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Formex is not a very well-known trade fair amongst design lovers, but it is a great opportunity for all professionals working in interior design. Since 1960, twice a year for three days in a row all the seasonal trends of Nordic design converge a few kilometers south of Stockholm: from the biggest brands to the small Scandinavian factories.
We have spent a couple of days looking around here and there among the various stands and we have brought home the weather forecasts for the upcoming months. Here are some inspirations from Formex 2016, September edition.
Which colours should we expect from Nordic design? A lot of white, all the shades of grey, a little cream that can even become beige. Well, these are the colours that dominate the stands at Formex.
But - here’s the first of a long series of buts - the colour itself, the warm or cold but always bright and unexpected shade, shows up all of a sudden and immediately attracts the eye: Formex is invaded by stains of colour, bright details that fascinate the observer, especially in the stands with many table and kitchen accessories.
Of course there’s wood. A lot of wood. As it has always been here in Stockholm and surroundings. But – the second but – ceramic seems to predominate amongst the news.
Plates, bowls, vases, glasses, teapots and small containers. Neutral colours, pastel shades, hues and striped patterns. Then a stain of colour. At Formex 2016, ceramic has thousands of different looks.
Ceramic certainly is (like wood) an extremely ductile material: it offers countless possibilities that makes it unique for every brand. But it is always ceramic.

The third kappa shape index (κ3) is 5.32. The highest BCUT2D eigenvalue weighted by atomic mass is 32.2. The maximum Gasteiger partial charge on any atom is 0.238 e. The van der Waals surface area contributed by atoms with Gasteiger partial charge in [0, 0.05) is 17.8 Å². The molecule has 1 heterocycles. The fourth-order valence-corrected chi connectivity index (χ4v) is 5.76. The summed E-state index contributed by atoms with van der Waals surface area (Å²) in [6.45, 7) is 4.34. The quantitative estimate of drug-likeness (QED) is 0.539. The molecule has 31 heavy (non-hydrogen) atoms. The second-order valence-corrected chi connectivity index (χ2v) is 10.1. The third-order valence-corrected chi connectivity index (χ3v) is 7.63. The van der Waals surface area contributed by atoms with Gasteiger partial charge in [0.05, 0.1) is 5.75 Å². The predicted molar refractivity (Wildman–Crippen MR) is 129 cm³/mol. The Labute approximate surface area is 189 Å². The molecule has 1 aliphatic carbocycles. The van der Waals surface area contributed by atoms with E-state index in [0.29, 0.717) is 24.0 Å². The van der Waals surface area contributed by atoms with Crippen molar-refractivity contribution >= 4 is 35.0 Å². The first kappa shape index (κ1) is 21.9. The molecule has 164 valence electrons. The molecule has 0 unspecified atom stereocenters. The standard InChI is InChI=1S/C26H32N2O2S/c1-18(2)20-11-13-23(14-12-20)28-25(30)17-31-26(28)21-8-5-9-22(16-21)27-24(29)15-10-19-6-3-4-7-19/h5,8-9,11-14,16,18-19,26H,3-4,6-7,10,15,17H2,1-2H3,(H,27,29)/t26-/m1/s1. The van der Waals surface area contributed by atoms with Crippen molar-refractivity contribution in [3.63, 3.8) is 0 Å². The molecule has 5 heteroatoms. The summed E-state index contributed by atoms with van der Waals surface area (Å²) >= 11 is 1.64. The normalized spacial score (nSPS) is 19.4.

A courtain, a blanket, a throw, a puppet, a tablecloth, a pillow, a duvet, an ottoman: also textiles are abundant in Formex. And apparently it had attracted the attention of many Scandinavian designers. Raw materials, processing techniques, applications, colours: there is an unmistakable abundance of fabrics in the stands.
But – third and last but – also fabrics, here among Formex exhibitors, seem to follow (or precede?) the trends regarding interior design and ceramic accessories: soft colours combined with flat and very bright hues, simple geometric patterns or very sophisticated designs. And there is also a surprise: the recurring presence – although minimal – of tropical fantasies and ethnic glares, which have never been very widespread at this latitude.
Throws, plenty of throws. Which, at a closer look, seem to indicate a clear trend. Textiles production is in the foreground: the weave is open, the weaving is well-visible and patterns and colours work together to bring it out.
We went to Stockholm and back to Milan. And while we were on the plane and then at home, while going to the office and then now, sitting all together around the table, our thought was: a lot of pottery and textiles in the foreground. Perhaps handmade production is fighting for a place in the front row of the next Scandinavian trends?